A Brief History of Great Stirrup Cay in the Bahamas

Great Stirrup Cay is a small island located in the Berry Islands, a cluster of cays and small islands in the Bahamas. Its history reflects a blend of natural beauty and strategic importance, intertwined with the broader narrative of the Caribbean region.

The island’s earliest known history dates back to the age of the Lucayan Indians, the indigenous people who inhabited the Bahamas before European colonization. However, Great Stirrup Cay came into prominence in the modern era starting in the 19th century when it was used for a lighthouse. The lighthouse, constructed in 1863, was part of the British Empire’s efforts to navigate the treacherous waters of the Bahamas, marking the northern edge of the Berry Islands and guiding ships safely through the passages.

Over the years, the island saw various uses, including as a relay station for the British Imperial Cable network in the early 20th century, which was a critical communication link between the Bahamas, Jamaica, and Panama. This strategic importance continued during World War II, when the region played a role in Atlantic maritime operations.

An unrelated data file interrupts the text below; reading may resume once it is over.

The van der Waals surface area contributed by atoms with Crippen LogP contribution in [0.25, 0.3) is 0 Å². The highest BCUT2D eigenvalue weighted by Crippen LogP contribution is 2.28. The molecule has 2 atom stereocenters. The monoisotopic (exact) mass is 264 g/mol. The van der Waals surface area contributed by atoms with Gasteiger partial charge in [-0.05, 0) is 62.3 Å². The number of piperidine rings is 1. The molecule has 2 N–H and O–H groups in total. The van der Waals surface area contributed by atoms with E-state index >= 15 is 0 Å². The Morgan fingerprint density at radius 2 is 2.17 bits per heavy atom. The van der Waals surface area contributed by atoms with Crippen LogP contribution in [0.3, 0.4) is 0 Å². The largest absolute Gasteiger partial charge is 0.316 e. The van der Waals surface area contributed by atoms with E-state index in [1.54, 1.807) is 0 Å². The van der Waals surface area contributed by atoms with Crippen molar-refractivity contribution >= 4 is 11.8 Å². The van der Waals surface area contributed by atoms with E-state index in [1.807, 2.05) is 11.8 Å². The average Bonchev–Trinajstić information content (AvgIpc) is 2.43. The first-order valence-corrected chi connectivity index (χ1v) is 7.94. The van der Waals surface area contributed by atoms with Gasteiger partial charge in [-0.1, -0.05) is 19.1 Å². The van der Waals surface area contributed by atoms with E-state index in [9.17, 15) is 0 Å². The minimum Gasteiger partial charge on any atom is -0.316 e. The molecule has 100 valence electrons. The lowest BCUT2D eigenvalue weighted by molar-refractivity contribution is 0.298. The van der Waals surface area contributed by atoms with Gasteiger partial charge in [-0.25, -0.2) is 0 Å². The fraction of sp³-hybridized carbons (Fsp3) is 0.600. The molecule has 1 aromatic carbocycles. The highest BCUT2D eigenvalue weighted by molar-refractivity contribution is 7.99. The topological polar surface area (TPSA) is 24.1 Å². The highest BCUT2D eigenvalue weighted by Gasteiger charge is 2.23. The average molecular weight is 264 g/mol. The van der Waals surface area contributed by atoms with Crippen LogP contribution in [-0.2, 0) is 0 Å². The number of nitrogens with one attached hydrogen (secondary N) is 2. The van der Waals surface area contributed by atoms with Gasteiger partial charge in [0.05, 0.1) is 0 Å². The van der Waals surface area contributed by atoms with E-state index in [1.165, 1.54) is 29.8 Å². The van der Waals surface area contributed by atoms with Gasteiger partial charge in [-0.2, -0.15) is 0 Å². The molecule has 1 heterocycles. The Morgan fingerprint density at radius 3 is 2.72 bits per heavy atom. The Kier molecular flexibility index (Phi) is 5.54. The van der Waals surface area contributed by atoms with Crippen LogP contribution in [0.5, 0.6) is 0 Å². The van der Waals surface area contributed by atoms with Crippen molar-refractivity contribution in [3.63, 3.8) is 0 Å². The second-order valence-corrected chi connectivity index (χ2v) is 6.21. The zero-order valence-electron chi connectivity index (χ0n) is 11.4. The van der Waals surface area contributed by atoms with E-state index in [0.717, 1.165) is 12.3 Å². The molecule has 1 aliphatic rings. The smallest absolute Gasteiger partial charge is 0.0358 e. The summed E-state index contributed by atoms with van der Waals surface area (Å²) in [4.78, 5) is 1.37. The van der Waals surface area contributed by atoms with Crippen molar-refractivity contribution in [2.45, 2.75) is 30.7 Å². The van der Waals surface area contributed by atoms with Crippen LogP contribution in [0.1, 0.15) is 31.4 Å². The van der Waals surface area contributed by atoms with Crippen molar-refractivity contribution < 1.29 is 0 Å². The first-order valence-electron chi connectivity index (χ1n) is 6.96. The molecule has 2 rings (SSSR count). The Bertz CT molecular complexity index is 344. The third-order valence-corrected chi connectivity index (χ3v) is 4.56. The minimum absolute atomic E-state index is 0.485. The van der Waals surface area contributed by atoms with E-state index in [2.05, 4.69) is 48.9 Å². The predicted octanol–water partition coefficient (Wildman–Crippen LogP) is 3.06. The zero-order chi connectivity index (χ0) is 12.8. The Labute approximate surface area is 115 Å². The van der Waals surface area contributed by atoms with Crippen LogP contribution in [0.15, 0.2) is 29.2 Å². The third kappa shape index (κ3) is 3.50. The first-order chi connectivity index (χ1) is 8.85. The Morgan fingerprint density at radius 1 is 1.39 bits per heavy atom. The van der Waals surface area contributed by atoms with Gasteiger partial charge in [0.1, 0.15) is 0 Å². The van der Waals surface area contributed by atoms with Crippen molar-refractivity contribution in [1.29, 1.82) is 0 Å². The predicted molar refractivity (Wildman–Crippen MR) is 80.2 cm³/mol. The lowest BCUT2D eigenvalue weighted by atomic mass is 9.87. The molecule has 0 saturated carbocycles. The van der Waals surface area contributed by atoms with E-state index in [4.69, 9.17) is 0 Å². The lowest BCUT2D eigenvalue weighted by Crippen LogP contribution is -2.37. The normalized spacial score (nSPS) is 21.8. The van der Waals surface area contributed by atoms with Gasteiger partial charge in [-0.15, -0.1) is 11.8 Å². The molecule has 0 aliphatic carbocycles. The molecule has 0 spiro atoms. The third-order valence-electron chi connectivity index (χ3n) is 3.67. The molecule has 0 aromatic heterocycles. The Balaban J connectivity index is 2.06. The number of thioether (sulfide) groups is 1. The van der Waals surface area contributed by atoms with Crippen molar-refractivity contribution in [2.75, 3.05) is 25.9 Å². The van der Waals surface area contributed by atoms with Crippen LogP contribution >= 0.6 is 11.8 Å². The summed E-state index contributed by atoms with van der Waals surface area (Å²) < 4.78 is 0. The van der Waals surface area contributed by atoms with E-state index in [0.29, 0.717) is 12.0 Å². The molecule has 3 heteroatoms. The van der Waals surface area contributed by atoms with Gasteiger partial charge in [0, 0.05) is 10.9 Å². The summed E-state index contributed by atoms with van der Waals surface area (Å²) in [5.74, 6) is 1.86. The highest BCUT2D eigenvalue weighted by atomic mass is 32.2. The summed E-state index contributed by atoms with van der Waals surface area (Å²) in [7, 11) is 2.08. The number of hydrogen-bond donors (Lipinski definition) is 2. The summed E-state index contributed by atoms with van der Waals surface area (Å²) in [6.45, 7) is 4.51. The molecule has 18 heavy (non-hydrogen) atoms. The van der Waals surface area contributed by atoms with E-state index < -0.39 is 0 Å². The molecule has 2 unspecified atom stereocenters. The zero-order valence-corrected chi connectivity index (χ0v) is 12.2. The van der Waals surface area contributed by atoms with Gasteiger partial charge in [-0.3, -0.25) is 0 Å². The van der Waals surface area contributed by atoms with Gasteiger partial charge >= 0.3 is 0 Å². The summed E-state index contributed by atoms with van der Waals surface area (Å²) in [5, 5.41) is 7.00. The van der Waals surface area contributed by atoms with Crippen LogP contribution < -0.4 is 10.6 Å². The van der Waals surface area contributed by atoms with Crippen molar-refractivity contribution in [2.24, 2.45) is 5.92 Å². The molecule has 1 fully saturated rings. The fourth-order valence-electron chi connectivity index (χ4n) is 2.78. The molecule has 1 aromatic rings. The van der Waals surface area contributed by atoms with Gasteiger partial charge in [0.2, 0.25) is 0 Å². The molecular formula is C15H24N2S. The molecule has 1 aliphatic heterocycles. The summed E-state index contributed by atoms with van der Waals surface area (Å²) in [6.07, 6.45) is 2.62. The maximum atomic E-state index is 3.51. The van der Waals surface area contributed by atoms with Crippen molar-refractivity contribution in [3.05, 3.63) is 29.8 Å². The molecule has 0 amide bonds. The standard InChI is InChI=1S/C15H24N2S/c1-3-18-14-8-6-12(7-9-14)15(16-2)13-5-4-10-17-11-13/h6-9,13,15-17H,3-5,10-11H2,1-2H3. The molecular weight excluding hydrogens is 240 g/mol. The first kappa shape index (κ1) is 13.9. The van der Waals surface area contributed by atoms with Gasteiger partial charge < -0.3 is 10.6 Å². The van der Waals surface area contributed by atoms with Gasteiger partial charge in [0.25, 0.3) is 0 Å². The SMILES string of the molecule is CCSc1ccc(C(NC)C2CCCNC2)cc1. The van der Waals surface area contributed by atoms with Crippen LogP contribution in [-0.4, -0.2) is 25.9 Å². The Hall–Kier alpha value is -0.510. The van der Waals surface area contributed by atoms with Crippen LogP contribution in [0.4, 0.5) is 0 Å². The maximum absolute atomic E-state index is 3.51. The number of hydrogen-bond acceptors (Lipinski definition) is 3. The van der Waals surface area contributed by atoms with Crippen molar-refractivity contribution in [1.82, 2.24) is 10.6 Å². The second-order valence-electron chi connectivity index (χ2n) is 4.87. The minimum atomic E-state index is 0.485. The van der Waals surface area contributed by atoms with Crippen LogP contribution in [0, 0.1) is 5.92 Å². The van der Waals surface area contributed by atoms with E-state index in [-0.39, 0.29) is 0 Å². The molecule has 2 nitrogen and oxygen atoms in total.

The transformation of Great Stirrup Cay into a leisure destination began in the latter half of the 20th century. In 1977, Norwegian Cruise Line (NCL) purchased the island, making it the first cruise line to own a private island. This acquisition marked the beginning of the island’s development into a private resort exclusively for the passengers of NCL cruises.

Since then, Great Stirrup Cay has been developed to offer a variety of amenities and recreational activities for visitors, including white sandy beaches, snorkeling, bars, and barbecue areas. The island underwent significant enhancements in recent years, adding features like private cabanas, a zip line, and an expanded beach area to improve the experience for cruise guests.

Today, Great Stirrup Cay stands as a testament to the evolving relationship between humans and the Caribbean environment, transitioning from a strategic outpost to a cornerstone of the leisure and tourism industry in the Bahamas. Its history is a microcosm of the broader Caribbean narrative, embodying themes of exploration, colonization, communication, and ultimately, leisure and enjoyment in the natural beauty of the islands.